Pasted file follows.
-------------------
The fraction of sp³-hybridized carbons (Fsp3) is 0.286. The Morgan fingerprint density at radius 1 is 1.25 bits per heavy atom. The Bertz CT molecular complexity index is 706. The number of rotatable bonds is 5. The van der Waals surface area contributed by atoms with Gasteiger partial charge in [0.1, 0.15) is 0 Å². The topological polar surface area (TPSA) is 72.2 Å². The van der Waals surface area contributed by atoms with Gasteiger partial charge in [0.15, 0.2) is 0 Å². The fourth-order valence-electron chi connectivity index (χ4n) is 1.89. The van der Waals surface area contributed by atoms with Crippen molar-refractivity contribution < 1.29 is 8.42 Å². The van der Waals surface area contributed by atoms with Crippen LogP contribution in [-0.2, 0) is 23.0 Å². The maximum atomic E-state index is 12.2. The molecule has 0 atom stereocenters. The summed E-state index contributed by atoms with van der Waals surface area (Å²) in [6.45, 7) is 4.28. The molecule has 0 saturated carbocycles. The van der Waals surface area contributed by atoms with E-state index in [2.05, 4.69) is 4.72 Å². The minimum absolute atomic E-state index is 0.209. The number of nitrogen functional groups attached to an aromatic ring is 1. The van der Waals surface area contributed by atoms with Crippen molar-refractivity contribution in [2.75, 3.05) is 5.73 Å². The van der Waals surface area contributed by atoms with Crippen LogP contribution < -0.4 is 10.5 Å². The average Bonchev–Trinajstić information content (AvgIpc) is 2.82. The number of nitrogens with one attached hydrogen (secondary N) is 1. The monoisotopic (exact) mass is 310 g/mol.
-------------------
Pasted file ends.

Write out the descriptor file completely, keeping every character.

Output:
The fraction of sp³-hybridized carbons (Fsp3) is 0.286. The Morgan fingerprint density at radius 1 is 1.25 bits per heavy atom. The Bertz CT molecular complexity index is 706. The number of rotatable bonds is 5. The van der Waals surface area contributed by atoms with Gasteiger partial charge in [0.1, 0.15) is 0 Å². The topological polar surface area (TPSA) is 72.2 Å². The van der Waals surface area contributed by atoms with Gasteiger partial charge in [0.15, 0.2) is 0 Å². The fourth-order valence-electron chi connectivity index (χ4n) is 1.89. The van der Waals surface area contributed by atoms with Crippen molar-refractivity contribution < 1.29 is 8.42 Å². The van der Waals surface area contributed by atoms with Crippen LogP contribution in [-0.2, 0) is 23.0 Å². The maximum atomic E-state index is 12.2. The molecule has 0 atom stereocenters. The summed E-state index contributed by atoms with van der Waals surface area (Å²) in [6.45, 7) is 4.28. The molecule has 0 saturated carbocycles. The van der Waals surface area contributed by atoms with E-state index in [2.05, 4.69) is 4.72 Å². The minimum absolute atomic E-state index is 0.209. The number of nitrogen functional groups attached to an aromatic ring is 1. The van der Waals surface area contributed by atoms with Crippen molar-refractivity contribution in [2.75, 3.05) is 5.73 Å². The van der Waals surface area contributed by atoms with Crippen LogP contribution < -0.4 is 10.5 Å². The average Bonchev–Trinajstić information content (AvgIpc) is 2.82. The number of nitrogens with one attached hydrogen (secondary N) is 1. The monoisotopic (exact) mass is 310 g/mol.